I asked where ORI’s request was on that list.
She said the list was secret and that we weren’t on the top, but we weren’t on the bottom either. Sixteen months later we still don’t have a division director on board.

On another occasion I asked your deputy why you didn’t conduct an evaluation by the
Op-Divs of the immediate office administrative services to try to improve them. She responded that that had been tried a few years ago and the results were so negative that no further evaluations have been conducted. Third, there is the nature of the federal bureaucracy itself. The sociologist Max Weber observed in the early 20th century that while bureaucracy is in some instances an optimal organizational mode for a rationalized, industrial society, it has drawbacks. One is that public bureaucracies quit being about serving the public and focus instead on perpetuating themselves. This is exactly my experience with OASH. We spend exorbitant amounts of time in meetings and in generating repetitive and often meaningless data and reports to make our precinct of the bureaucracy look productive. None of this renders the slightest bit of assistance to ORI in handling allegations of misconduct or in promoting the responsible conduct of research. Instead, it sucks away time and resources that we might better use to meet our mission. Since

I’ve been here I’ve been advised by my superiors that I had “to make my bosses look good.”

I’ve been admonished: “Dave, you are a visionary leader but what we need here are team players.”
Recently, I was advised that if I wanted to be happy in government
service, I had to “lower my expectations.”
The one thing no one in OASH leadership has said to me in two yea
rs is ‘how can we help ORI better serve the research community?’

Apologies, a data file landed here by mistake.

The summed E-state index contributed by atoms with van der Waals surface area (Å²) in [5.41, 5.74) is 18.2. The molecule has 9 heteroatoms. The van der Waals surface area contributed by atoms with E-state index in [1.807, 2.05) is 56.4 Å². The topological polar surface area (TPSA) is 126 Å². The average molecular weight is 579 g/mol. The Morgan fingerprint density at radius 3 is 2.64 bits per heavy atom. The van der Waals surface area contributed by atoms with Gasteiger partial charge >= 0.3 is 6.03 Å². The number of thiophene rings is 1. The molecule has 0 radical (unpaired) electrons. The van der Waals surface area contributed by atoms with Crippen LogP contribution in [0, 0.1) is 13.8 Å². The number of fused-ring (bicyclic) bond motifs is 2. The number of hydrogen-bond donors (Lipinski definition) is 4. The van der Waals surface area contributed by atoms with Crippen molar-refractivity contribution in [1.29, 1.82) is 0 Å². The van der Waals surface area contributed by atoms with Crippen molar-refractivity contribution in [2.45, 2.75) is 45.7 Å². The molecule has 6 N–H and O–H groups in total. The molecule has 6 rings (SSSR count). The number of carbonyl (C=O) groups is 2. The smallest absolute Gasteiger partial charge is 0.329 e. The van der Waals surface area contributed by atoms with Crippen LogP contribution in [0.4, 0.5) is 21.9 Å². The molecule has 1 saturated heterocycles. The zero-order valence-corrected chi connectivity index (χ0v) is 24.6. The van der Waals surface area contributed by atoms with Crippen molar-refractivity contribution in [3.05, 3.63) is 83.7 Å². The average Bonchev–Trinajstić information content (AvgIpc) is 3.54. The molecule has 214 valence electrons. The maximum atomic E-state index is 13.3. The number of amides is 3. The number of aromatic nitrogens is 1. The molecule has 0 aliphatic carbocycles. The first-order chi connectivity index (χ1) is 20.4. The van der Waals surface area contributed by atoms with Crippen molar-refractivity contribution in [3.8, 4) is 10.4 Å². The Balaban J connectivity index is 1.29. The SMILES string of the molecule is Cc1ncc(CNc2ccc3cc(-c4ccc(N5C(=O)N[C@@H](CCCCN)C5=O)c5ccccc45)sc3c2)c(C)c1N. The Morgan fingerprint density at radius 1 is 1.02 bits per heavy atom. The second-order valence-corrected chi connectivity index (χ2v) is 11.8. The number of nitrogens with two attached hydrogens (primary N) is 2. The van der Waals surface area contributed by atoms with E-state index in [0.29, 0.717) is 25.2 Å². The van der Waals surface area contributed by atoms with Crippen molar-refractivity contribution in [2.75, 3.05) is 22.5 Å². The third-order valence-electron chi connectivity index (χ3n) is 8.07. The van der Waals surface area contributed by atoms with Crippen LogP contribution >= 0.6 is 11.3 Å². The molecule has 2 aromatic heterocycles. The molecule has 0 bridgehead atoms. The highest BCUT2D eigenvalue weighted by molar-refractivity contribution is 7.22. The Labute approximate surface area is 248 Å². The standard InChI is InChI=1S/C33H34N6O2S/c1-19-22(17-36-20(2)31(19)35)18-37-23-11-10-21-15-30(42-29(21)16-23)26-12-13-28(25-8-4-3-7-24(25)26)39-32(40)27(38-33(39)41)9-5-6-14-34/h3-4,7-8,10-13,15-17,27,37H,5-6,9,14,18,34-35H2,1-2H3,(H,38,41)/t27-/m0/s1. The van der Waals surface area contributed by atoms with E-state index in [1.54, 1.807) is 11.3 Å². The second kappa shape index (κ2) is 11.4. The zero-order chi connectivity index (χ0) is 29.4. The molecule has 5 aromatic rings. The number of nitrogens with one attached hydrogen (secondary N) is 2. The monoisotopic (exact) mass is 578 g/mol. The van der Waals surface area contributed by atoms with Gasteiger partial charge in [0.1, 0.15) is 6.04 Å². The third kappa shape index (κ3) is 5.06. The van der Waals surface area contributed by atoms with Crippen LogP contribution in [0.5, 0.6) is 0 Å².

Not once. Finally, there is another important organizational question that deserves mention: Is OASH the proper home for a regulatory agency such as ORI? OASH is a collection of important public health offices that have agendas significantly different from the
regulatory roles of ORI and OHRP. You’ve observed that OASH operates in an “intensely political environment.”

I agree and have observed that in this environment decisions are often m
ade on the basis of political expediency and to obtain favorable “optics.”
There is often a lack of procedural rigor in this environment. I discovered recently, for example, that OASH operates a grievance procedure for employees that has no due process protections of any kind for respondents to those grievances. Indeed, there are
no written rules or procedures for the OASH grievance process regarding the rights and responsibilities of respondents. By contrast, agencies such as ORI are bound by regulation to make principled decisions on the basis of clearly articulated procedures that protect the rights of all involved. Our decisions must be supported by the weight of
factual evidence. ORI’s decisions may be and frequently are tested in court.

There are members of the press and the research community who don’t believe ORI belongs in an
agency such as OASH and I, reluctantly, have come to agree. In closing, these twenty-six months of service as the Director of ORI have been a remarkable experience. As I wrote earlier in this letter, working with the research community and the remarkable scientist-
investigators at ORI has been the best job I’ve
ever had.
As for the rest, I’m offended as an American taxpayer that the federal
bureaucracy —at least the part I’ve labored in is so profoundly dysfunctional.
I’m hardly the first person to have made that discovery, but I’m saddened by the fact that
there is so little discussion, much less outrage, regarding the problem. To promote healthy and productive discussion, I intend to publish a version of the daily log I’ve kept
as ORI Director in order to share my experience and observations with my colleagues in government and with members of the regulated research community. I plan to work through Tuesday March 4, 2014 and then use vacation or sick days until Thursday March 27 (by which time I will have re-established health care through my university) and then end my federal government service.
(watch this brave guy be trashed like you cannot believe by those worshipping gov-meant)


There is about 4 minutes of intro but be patient..
it will NOT be on the cowardly kneepad media outlets anytime…they cannot spin it!